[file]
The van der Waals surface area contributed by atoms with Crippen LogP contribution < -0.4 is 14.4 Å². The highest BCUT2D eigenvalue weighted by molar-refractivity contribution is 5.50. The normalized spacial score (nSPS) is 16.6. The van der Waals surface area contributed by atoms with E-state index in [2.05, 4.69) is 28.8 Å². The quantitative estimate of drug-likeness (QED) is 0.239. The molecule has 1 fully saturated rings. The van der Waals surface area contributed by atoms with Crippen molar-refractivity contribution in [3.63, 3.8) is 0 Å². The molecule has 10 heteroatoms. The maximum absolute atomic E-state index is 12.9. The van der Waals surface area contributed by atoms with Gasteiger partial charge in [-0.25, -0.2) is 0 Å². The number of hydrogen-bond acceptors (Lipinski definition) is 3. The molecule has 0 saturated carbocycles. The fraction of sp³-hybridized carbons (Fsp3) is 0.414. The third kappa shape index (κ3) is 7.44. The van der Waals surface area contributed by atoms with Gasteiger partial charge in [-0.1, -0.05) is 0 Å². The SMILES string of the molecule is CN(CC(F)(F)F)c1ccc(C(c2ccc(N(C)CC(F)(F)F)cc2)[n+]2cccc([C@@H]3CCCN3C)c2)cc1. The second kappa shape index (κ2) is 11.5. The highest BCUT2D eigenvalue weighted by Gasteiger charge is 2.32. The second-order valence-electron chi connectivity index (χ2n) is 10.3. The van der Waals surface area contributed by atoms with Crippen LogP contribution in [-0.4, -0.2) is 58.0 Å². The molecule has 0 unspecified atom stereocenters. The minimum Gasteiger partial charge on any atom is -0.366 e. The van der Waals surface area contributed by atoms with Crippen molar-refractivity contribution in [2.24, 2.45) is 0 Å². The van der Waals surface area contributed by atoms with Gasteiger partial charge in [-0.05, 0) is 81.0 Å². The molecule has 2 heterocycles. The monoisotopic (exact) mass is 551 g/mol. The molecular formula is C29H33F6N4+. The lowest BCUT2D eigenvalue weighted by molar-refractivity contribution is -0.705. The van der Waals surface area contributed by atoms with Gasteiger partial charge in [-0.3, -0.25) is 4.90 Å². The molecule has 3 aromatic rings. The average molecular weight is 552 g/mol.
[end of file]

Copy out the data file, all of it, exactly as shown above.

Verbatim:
The van der Waals surface area contributed by atoms with Crippen LogP contribution < -0.4 is 14.4 Å². The highest BCUT2D eigenvalue weighted by molar-refractivity contribution is 5.50. The normalized spacial score (nSPS) is 16.6. The van der Waals surface area contributed by atoms with E-state index in [2.05, 4.69) is 28.8 Å². The quantitative estimate of drug-likeness (QED) is 0.239. The molecule has 1 fully saturated rings. The van der Waals surface area contributed by atoms with Crippen molar-refractivity contribution in [3.63, 3.8) is 0 Å². The molecule has 10 heteroatoms. The maximum absolute atomic E-state index is 12.9. The van der Waals surface area contributed by atoms with Gasteiger partial charge in [-0.25, -0.2) is 0 Å². The number of hydrogen-bond acceptors (Lipinski definition) is 3. The molecule has 0 saturated carbocycles. The fraction of sp³-hybridized carbons (Fsp3) is 0.414. The third kappa shape index (κ3) is 7.44. The van der Waals surface area contributed by atoms with Gasteiger partial charge in [-0.1, -0.05) is 0 Å². The SMILES string of the molecule is CN(CC(F)(F)F)c1ccc(C(c2ccc(N(C)CC(F)(F)F)cc2)[n+]2cccc([C@@H]3CCCN3C)c2)cc1. The second kappa shape index (κ2) is 11.5. The highest BCUT2D eigenvalue weighted by Gasteiger charge is 2.32. The second-order valence-electron chi connectivity index (χ2n) is 10.3. The van der Waals surface area contributed by atoms with Crippen LogP contribution in [-0.4, -0.2) is 58.0 Å². The molecule has 0 unspecified atom stereocenters. The minimum Gasteiger partial charge on any atom is -0.366 e. The van der Waals surface area contributed by atoms with Crippen molar-refractivity contribution in [2.24, 2.45) is 0 Å². The van der Waals surface area contributed by atoms with Gasteiger partial charge in [-0.05, 0) is 81.0 Å². The molecule has 2 heterocycles. The monoisotopic (exact) mass is 551 g/mol. The molecular formula is C29H33F6N4+. The lowest BCUT2D eigenvalue weighted by molar-refractivity contribution is -0.705. The van der Waals surface area contributed by atoms with Gasteiger partial charge in [-0.3, -0.25) is 4.90 Å². The molecule has 3 aromatic rings. The average molecular weight is 552 g/mol.